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The World of Work

women at desks

 

A woman's work… The old saying of 'a woman's work is never done' is true of women around the world. After all, women are responsible for producing at least half the world's food supply, and when they've finished this they go home to cook, clean and feed their own families.

In many parts of the world, women face discrimination in terms of pay, working conditions and promotion opportunities.

Far fewer women than men belong to unions, which give at least some protection against exploitation, and of course most women remain unpaid for the majority of the work they do.

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Government control Sometimes women also face the loss of their livelihoods as governments change the laws affecting their right to work.

Most people have heard about the crippling restrictions which faced women in Afghanistan under the Taleban. In Sudan, in many ways a progressive country in regard to women, decrees were passed by the governor of Khartoum forbidding women to work as petrol attendants or in jobs in hotels and cafeterias.

One result has been to unite women in protest to challenge this decree and others relating to 'public order', which includes women's clothing in public.

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Wage discrimination Whilst many countries now have legislation which guarantees women equal pay for men and women, there are wide regional differences.

For example, women in Japan and the Republic of Korea take home less than half the wages earned by men. Many women feel there is a ‘glass ceiling’ to promotions, beyond which it is impossible to progress, until a change in attitudes take place.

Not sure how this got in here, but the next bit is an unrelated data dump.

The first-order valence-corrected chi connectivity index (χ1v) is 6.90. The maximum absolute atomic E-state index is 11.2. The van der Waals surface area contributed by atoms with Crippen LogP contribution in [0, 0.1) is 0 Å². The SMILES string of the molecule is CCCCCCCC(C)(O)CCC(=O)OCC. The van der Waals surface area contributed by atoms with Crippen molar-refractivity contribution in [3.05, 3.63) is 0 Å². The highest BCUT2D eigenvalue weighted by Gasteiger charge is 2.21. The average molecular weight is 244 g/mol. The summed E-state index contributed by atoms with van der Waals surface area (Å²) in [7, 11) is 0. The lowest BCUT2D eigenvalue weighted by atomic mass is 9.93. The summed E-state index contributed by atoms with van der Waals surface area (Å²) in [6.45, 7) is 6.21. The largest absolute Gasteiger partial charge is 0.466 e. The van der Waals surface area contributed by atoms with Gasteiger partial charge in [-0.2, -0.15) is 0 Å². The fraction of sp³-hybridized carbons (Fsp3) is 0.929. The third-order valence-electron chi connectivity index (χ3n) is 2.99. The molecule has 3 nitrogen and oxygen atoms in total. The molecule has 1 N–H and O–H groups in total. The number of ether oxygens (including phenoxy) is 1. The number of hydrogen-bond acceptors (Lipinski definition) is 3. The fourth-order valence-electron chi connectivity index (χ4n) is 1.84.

In many cases such as working as tailors at home, seasonal agricultural workers and domestic workers, women are not even included in official wage statistics, which makes it much harder to tackle these inequalities.

women construction workers

Doing it for themselves… Elsewhere in the world, women are proving that they are successful entrepreneurs. For example, in Bangladesh many women have made use of the Grameen Bank’s micro-credit schemes to develop small-scale businesses.

In many parts of the world, women belong to women-only co-operatives which allow them to pool resources such as the Corn Mill societies in Cameroon, and the General Union of Co-operatives in Mozambique, which supplies most of Maputo's fruits and vegetables.

Women have demonstrated that they can head governments and fight in armies, but many still face difficulties gaining access to the Human Right of education.